Take some time to read these articles and encourage the arts in your child’s school. Incorporate art into your family activities. Development of the arts is at the very basis of highly civilized societies.
 
Do you want to know what your state policy is on arts education? Search the database at the Arts Education Partnership.

Using Primary Sources with Gifted Students

 
In school, most students study history using only secondary sources—articles, reference books, and textbooks—all written at some point after the actual event. Secondary sources tend to interpret or analyze historical events. 
 
Primary sources, on the other hand, were created during the time period being studied. They reflect the individual viewpoint of a participant or observer. Primary sources include autobiographies, diaries, e-mails, interviews, letters, minutes, news film footage, official records, photographs, raw research data, speeches, art, drama, music, novels, poetry, buildings, clothing, DNA, furniture, jewelry, pottery, etc. These sources enable the researcher to get as close as possible to what actually happened during an historical event or time period.
 
Today, the Internet provides access to a wealth of primary resources. In earlier years, one would have had to travel great distances to various libraries and museums to gain access to this information.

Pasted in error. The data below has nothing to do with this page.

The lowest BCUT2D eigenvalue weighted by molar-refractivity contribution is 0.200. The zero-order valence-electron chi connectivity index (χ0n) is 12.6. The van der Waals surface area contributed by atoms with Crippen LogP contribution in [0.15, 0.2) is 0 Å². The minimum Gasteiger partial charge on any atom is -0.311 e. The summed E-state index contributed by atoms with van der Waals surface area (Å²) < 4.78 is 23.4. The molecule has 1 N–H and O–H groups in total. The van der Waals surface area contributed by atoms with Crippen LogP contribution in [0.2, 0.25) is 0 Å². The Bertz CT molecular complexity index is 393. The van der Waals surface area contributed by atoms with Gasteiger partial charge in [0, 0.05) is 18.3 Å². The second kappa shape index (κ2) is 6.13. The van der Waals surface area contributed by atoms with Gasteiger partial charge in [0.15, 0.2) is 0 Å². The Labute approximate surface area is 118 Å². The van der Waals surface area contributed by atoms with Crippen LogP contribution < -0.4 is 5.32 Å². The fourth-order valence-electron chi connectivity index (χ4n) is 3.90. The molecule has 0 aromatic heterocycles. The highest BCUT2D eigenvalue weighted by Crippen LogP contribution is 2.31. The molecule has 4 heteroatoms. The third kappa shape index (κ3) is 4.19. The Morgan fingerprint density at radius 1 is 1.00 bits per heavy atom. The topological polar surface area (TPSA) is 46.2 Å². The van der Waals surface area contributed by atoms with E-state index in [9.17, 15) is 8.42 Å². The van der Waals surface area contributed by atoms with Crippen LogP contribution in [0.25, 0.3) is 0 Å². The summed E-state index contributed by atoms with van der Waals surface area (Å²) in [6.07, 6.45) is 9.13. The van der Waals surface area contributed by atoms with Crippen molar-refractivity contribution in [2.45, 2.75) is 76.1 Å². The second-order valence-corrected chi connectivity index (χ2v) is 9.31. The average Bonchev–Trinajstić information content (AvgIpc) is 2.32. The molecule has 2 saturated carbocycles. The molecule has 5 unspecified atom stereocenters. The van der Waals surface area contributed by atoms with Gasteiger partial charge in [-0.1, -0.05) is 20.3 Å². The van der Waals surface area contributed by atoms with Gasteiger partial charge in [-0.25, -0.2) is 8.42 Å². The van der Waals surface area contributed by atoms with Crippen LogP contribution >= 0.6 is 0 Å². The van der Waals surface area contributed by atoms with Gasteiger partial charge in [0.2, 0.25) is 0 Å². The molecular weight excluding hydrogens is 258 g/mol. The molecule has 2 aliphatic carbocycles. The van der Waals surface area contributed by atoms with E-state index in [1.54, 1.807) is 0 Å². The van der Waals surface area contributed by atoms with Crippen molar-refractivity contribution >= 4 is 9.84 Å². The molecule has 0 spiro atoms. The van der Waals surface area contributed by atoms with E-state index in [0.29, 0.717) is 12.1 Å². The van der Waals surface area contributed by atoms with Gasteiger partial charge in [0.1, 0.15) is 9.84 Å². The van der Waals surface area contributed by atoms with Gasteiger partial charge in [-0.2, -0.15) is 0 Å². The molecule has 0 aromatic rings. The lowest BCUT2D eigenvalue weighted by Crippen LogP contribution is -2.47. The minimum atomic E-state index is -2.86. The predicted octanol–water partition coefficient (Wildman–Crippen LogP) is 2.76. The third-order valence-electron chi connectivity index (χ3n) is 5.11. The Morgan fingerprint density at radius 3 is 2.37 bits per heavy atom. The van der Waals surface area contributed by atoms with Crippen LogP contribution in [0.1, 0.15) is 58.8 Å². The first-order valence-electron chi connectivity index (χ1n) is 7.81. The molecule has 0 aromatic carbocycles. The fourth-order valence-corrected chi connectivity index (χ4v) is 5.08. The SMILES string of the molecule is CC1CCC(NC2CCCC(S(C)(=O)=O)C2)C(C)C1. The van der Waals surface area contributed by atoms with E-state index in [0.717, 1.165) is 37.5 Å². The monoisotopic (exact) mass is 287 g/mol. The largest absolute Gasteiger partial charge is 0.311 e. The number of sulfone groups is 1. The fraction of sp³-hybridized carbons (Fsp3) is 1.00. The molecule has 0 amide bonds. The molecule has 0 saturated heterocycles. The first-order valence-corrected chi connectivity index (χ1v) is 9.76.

The American Library Association’s Reference and User Services Association has posted an article titled Using Primary Sources on the Web, which can be used as an exercise in critical thinking. It provides information on
  • Finding primary sources
  • Evaluating primary sources (including, among other things, understanding the purpose of the website and the credentials of the person who created the website)
  • Citing websites appropriately
Repositories of Primary Resources contains links to Internet sites for primary sources all over the world. Want to find a digitized photo of a street scene in Colorado in the mid-late 1800s? Do you want to find crime reports for the United States in 1935? Do you want to see an original score written by Beethoven? Do enough searching on this site and you will find this information.
 
The Library of Congress is in the process of digitizing many of the important documents in American history. As of the writing of this blog entry, they have posted documents from 1763-1877.
 
The University of Technology in The Netherlands has assembled an extensive list of primary sources on voyages of discovery, including letters and reports written by explorers.
 
These are just some of the many sources for primary resources on the Internet. For a particular topic of interest to you or your students, do an Internet search using the subject of your search (e.g., Civil War women) plus the words “primary source.”